Texas Blocks Border Agents – Enforces Border Control
The state of Texas, under the leadership of Republican Governor Greg Abbott, has recently undertaken a series of bold measures to enforce border control, directly challenging the authority of the federal government in the process. This escalated approach to border enforcement is most notably illustrated by the state’s seizure of Shelby Park in Eagle Pass, a key site for the encounter and processing of migrants crossing the Rio Grande illegally.
Texas National Guard units, acting on Gov. Abbott’s orders, have barred federal U.S. Border Patrol agents from accessing Shelby Park. This park has been a pivotal location for Border Patrol agents to hold migrants in an outdoor staging area before their transportation for further processing. The move by the Texas National Guard has sparked a major jurisdictional conflict between state and federal authorities, given that Border Patrol is legally tasked with processing migrants on U.S. soil. The strategic position of Shelby Park, situated along the U.S.-Mexico border, highlights the park’s significance in the context of illegal border crossings and the ongoing debate over immigration policy.
This interdiction by the Texas National Guard has not only disrupted the operations of the Border Patrol but has also led to grave consequences. In a recent distressing incident, a woman and two children drowned in the Rio Grande near Shelby Park. Despite receiving distress calls, Texas National Guard soldiers denied Border Patrol agents the opportunity to attempt a rescue, a decision that tragically resulted in the loss of lives.
Eagle Pass Mayor Rolando Salinas expressed his city’s disapproval of the state’s takeover of Shelby Park, stating, “This is not something that we wanted. This is not something that we asked for as a city.” His comments underscore the complex interplay between local, state, and federal authorities in managing immigration and border enforcement.
In a further demonstration of Texas’s tough stance on immigration, Governor Abbott signed SB4 into law, a controversial measure that allows Texas law enforcement officials to arrest, jail, and prosecute migrants on state criminal charges for illegally entering the country, thereby duplicating a federal offense. The law, set to take effect in March, is currently being challenged in federal court by the Justice Department and civil rights groups.
In response to these developments, the federal government, through the Justice Department, has filed a motion with the Supreme Court, detailing the extraordinary standoff between Texas and the federal government. The filing reveals the extent of the state’s actions in impeding federal border enforcement capabilities. The Justice Department’s filing states, “Texas’s new actions demonstrate an escalation of the State’s measures to block Border Patrol’s ability to patrol or even to surveil the border and be in a position to respond to emergencies.”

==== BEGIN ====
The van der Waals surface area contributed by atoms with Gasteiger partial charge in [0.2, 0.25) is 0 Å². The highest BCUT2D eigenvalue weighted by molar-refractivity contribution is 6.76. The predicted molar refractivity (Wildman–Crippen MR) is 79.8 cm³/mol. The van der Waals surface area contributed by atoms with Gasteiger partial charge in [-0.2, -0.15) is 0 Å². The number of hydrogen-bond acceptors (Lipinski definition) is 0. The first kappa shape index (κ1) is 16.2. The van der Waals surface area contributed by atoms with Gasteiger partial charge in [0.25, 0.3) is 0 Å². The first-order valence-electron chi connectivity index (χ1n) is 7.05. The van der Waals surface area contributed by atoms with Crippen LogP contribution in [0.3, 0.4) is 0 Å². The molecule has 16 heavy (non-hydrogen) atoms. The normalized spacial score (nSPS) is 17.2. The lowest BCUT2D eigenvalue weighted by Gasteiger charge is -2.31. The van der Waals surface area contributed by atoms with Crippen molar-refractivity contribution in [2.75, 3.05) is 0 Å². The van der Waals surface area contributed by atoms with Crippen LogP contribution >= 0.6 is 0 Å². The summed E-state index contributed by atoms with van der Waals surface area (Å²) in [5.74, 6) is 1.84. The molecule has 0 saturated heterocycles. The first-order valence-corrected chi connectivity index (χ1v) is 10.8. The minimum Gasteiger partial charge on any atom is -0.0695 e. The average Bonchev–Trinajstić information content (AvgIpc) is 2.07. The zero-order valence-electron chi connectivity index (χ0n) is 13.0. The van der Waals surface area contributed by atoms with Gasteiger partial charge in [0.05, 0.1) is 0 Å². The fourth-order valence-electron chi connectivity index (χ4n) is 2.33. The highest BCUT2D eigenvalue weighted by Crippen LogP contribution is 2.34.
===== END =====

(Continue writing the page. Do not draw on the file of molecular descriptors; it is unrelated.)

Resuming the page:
White House spokesperson Angelo Fernández Hernández criticized Texas’s actions, saying, “Governor Abbott continues his extreme political stunts that not only seek to demonize and dehumanize people but that also make it harder and more dangerous for Border Patrol to do their jobs.” This statement reflects the broader perspective of the federal government regarding the state’s handling of border control and immigration enforcement.
The Texas National Guard’s seizure of Shelby Park is the latest and most audacious in a series of steps taken by Texas to assert its authority over border enforcement. These actions have included busing tens of thousands of migrants to Democratic-led cities, arresting thousands of migrants on trespassing charges, and fortifying the banks of the Rio Grande with razor wire and floating barriers.
Texas’s approach to immigration enforcement, particularly the recent law known as SB4, highlights the state’s commitment to stringent border control measures. However, these actions have raised serious legal and ethical questions, particularly in light of the tragic incident in which a woman and two children drowned. The inability of Border Patrol agents to intervene due to the restrictions imposed by the Texas National Guard underscores the potential human cost of such enforcement strategies.
In an affidavit attached to the Supreme Court filing, Robert Danley, a top Customs and Border Protection official in Eagle Pass, stated, “Texas’ actions were preventing his agents from patrolling the Rio Grande and processing migrants, including those who may be in distress.” He also highlighted the reduced surveillance capability in the area by 90% and the creation of safety risks for both migrants and agents.
Governor Abbott is the first to directly confront the Biden Administration about the hemorrhaging southern border. We will see where this goes, but we congratulate Abbott on having the cajones to work, not only behalf of Texas, but on behalf of America.